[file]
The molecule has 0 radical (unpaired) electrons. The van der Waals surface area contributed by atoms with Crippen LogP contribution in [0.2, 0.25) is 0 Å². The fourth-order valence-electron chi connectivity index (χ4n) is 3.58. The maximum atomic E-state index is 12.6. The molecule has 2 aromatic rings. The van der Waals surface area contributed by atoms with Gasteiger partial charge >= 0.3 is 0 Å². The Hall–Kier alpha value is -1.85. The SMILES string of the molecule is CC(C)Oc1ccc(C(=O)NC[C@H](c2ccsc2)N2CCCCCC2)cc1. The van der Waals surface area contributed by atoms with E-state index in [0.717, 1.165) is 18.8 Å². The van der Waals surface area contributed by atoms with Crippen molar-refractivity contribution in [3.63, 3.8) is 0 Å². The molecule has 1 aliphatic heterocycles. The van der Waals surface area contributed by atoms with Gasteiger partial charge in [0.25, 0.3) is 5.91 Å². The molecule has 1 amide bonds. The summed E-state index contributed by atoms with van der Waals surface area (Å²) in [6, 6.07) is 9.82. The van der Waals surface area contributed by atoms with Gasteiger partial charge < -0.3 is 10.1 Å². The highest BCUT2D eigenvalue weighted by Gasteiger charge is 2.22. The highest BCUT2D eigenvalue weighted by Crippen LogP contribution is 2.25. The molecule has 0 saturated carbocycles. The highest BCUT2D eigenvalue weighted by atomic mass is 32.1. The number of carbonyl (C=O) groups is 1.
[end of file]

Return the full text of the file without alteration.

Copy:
The molecule has 0 radical (unpaired) electrons. The van der Waals surface area contributed by atoms with Crippen LogP contribution in [0.2, 0.25) is 0 Å². The fourth-order valence-electron chi connectivity index (χ4n) is 3.58. The maximum atomic E-state index is 12.6. The molecule has 2 aromatic rings. The van der Waals surface area contributed by atoms with Gasteiger partial charge >= 0.3 is 0 Å². The Hall–Kier alpha value is -1.85. The SMILES string of the molecule is CC(C)Oc1ccc(C(=O)NC[C@H](c2ccsc2)N2CCCCCC2)cc1. The van der Waals surface area contributed by atoms with E-state index in [0.717, 1.165) is 18.8 Å². The van der Waals surface area contributed by atoms with Crippen molar-refractivity contribution in [3.63, 3.8) is 0 Å². The molecule has 1 aliphatic heterocycles. The van der Waals surface area contributed by atoms with Gasteiger partial charge in [0.25, 0.3) is 5.91 Å². The molecule has 1 amide bonds. The summed E-state index contributed by atoms with van der Waals surface area (Å²) in [6, 6.07) is 9.82. The van der Waals surface area contributed by atoms with Gasteiger partial charge < -0.3 is 10.1 Å². The highest BCUT2D eigenvalue weighted by Gasteiger charge is 2.22. The highest BCUT2D eigenvalue weighted by Crippen LogP contribution is 2.25. The molecule has 0 saturated carbocycles. The highest BCUT2D eigenvalue weighted by atomic mass is 32.1. The number of carbonyl (C=O) groups is 1.